FlatWorld Interactives sued Apple in April 2012, naming just about every gadget in Apple’s arsenal as a product that infringed its two related patents, said to cover swiping gestures on a touch screen. Over the next three months, the company filed similar lawsuits against LG Electronics and Samsung, against a wide array of smartphones made by those companies.

via Apple, betrayed by its own law firm | Ars Technica.

Steam Box’s biggest threat isn’t consoles, it’s Apple

That’s Valve’s goal for the Steam Box, its own Linux-based gaming hardware which will bring Steam’s Big Picture mode to living room televisions at an affordable price point. Valve is also teaming up with several hardware manufacturers, who are also trying to put together the most attractive hardware at the most attractive price, in order to make the PC platform’s jump to the living room as painless as possible.

via Gabe Newell: Steam Box’s biggest threat isn’t consoles, it’s Apple | Polygon.

I’d like to see more numbers.  Having Apple at the high end and Linux at the low end seems like an OK solution and everyone makes money.

Got an iPhone? You probably pay over $100 on your monthly bill

When it comes to monthly bills for various smartphone platforms, iPhone users are paying the most, according to Consumer Intelligence Research Partners. In a recent analysis shared with AllThingsD, 59 percent of iPhone users are paying more than $100 per month for calls, texts, and data.

via Got an iPhone? You probably pay over $100 on your monthly bill | Ars Technica.

Errata Security: Apple’s secret “wispr” request

The reason Apple does this is because you may be using an app other than the web browser. For example, the only thing you might be doing is syncing your e-mail. In such situations, you would never see the portal page, and your app will mysteriously fail to connect to the Internet.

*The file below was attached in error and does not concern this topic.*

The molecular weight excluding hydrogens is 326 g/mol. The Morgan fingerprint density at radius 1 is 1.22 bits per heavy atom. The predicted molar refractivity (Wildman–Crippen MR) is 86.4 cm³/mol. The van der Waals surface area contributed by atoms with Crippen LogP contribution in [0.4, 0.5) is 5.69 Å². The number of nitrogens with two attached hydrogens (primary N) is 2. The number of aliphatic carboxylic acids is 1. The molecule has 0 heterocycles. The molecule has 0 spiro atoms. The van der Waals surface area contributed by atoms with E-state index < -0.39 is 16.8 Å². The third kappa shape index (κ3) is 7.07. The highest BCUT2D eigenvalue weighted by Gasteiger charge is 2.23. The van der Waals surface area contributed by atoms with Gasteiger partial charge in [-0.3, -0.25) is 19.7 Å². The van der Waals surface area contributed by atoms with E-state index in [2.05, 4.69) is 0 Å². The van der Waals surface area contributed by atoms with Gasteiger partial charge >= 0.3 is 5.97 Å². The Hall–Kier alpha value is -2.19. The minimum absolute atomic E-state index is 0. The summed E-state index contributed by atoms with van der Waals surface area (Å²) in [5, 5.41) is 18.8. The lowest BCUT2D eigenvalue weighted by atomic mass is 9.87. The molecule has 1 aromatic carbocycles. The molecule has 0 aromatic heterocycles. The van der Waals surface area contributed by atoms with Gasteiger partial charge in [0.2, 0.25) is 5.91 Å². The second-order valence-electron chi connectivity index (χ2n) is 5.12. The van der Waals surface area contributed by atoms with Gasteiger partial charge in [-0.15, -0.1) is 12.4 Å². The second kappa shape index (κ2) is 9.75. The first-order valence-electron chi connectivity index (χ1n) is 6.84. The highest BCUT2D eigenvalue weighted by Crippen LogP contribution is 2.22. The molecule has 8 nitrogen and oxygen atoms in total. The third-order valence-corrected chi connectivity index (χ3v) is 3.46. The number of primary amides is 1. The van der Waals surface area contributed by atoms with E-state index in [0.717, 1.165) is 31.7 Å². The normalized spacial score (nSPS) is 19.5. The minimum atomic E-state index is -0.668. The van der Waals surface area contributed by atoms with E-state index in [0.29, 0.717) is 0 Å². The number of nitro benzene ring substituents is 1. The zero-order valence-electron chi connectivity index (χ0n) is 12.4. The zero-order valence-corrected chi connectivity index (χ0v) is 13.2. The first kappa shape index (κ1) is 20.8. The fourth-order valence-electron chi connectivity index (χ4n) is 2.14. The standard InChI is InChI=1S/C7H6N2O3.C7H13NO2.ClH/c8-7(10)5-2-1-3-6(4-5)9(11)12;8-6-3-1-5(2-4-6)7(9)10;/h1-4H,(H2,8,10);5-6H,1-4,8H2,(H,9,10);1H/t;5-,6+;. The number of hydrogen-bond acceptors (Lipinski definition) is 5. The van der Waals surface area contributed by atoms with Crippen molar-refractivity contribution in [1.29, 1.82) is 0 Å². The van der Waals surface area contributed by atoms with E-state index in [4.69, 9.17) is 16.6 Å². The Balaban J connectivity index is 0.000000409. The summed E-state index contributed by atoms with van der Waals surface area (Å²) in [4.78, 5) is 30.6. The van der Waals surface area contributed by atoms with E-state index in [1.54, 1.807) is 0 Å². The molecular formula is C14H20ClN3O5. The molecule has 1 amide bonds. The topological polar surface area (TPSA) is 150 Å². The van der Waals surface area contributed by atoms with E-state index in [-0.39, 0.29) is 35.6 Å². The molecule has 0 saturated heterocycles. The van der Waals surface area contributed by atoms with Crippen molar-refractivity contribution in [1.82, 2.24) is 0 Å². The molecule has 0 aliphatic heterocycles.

Therefore, before your app has a chance to access the network, Apple does this for you. It sends out a request to the above URL. If the request gets redirected, then Apple knows there is a portal. It then launches a dialog box, containing Safari, to give you a chance to login.

via Errata Security: Apple’s secret “wispr” request.

At my local Starbucks, all web surfing is free. But, Windows presents a captive logon page where you must accept the Terms of Service, but the iPhone doesn’t. I assume the portal detects this URL, and automatically opens up the access-point without doing a redirection. I need to test witha Linux distro in order to figure out what’s going on.

We’ve passed peak Apple: it’s all downhill from here

Why do I think Apple has passed its peak? There are a number of signs. The most visible recent one is the Maps debacle. Replacing Google Maps with an obviously inferior experience shows how much Apple has changed. Apple’s success had been all about offering users the best possible experience; suddenly it is willing to give users a clearly worse experience to further its corporate interests – in this case its long-running dispute with Google. We might expect this sort of behaviour from Microsoft, but we don’t expect it from Apple.

via We’ve passed peak Apple: it’s all downhill from here | Technology | guardian.co.uk.